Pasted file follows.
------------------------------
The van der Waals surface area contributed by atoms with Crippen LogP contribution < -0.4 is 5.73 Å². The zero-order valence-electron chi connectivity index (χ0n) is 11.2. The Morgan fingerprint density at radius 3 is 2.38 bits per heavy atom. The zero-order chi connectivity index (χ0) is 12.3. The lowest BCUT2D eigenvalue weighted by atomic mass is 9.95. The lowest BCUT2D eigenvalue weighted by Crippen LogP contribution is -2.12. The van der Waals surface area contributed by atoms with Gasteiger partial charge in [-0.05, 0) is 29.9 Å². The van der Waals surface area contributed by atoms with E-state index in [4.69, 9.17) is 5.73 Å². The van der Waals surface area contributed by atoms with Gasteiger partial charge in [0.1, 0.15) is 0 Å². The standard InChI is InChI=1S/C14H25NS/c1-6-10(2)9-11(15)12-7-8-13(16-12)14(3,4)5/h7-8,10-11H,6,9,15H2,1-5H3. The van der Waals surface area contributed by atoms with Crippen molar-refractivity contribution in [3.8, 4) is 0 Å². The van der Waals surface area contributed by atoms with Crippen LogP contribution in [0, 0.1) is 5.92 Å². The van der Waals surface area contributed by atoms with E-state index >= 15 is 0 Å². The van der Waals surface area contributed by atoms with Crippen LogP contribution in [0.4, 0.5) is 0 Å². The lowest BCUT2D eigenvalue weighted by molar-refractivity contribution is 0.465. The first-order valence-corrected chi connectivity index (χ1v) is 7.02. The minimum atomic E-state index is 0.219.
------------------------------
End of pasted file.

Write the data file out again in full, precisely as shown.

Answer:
The van der Waals surface area contributed by atoms with Crippen LogP contribution < -0.4 is 5.73 Å². The zero-order valence-electron chi connectivity index (χ0n) is 11.2. The Morgan fingerprint density at radius 3 is 2.38 bits per heavy atom. The zero-order chi connectivity index (χ0) is 12.3. The lowest BCUT2D eigenvalue weighted by atomic mass is 9.95. The lowest BCUT2D eigenvalue weighted by Crippen LogP contribution is -2.12. The van der Waals surface area contributed by atoms with Gasteiger partial charge in [-0.05, 0) is 29.9 Å². The van der Waals surface area contributed by atoms with E-state index in [4.69, 9.17) is 5.73 Å². The van der Waals surface area contributed by atoms with Gasteiger partial charge in [0.1, 0.15) is 0 Å². The standard InChI is InChI=1S/C14H25NS/c1-6-10(2)9-11(15)12-7-8-13(16-12)14(3,4)5/h7-8,10-11H,6,9,15H2,1-5H3. The van der Waals surface area contributed by atoms with Crippen molar-refractivity contribution in [3.8, 4) is 0 Å². The van der Waals surface area contributed by atoms with Crippen LogP contribution in [0, 0.1) is 5.92 Å². The van der Waals surface area contributed by atoms with E-state index >= 15 is 0 Å². The van der Waals surface area contributed by atoms with Crippen LogP contribution in [0.4, 0.5) is 0 Å². The lowest BCUT2D eigenvalue weighted by molar-refractivity contribution is 0.465. The first-order valence-corrected chi connectivity index (χ1v) is 7.02. The minimum atomic E-state index is 0.219.